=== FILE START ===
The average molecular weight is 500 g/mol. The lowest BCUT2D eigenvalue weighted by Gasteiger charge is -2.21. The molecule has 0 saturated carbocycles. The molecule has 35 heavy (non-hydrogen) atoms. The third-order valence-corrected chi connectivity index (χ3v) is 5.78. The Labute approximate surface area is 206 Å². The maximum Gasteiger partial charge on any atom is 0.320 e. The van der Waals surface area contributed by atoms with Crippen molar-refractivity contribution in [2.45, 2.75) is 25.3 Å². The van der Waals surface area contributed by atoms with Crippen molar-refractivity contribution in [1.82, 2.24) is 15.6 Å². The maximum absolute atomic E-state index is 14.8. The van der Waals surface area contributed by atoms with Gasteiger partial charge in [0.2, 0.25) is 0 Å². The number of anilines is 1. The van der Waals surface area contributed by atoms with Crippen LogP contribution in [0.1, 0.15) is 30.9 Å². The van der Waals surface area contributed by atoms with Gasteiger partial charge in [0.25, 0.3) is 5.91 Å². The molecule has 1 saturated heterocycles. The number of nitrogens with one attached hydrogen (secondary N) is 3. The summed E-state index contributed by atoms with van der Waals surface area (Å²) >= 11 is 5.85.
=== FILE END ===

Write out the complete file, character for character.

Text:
The average molecular weight is 500 g/mol. The lowest BCUT2D eigenvalue weighted by Gasteiger charge is -2.21. The molecule has 0 saturated carbocycles. The molecule has 35 heavy (non-hydrogen) atoms. The third-order valence-corrected chi connectivity index (χ3v) is 5.78. The Labute approximate surface area is 206 Å². The maximum Gasteiger partial charge on any atom is 0.320 e. The van der Waals surface area contributed by atoms with Crippen molar-refractivity contribution in [2.45, 2.75) is 25.3 Å². The van der Waals surface area contributed by atoms with Crippen molar-refractivity contribution in [1.82, 2.24) is 15.6 Å². The maximum absolute atomic E-state index is 14.8. The van der Waals surface area contributed by atoms with Gasteiger partial charge in [0.2, 0.25) is 0 Å². The number of anilines is 1. The van der Waals surface area contributed by atoms with Crippen LogP contribution in [0.1, 0.15) is 30.9 Å². The van der Waals surface area contributed by atoms with Gasteiger partial charge in [0.25, 0.3) is 5.91 Å². The molecule has 1 saturated heterocycles. The number of nitrogens with one attached hydrogen (secondary N) is 3. The summed E-state index contributed by atoms with van der Waals surface area (Å²) >= 11 is 5.85.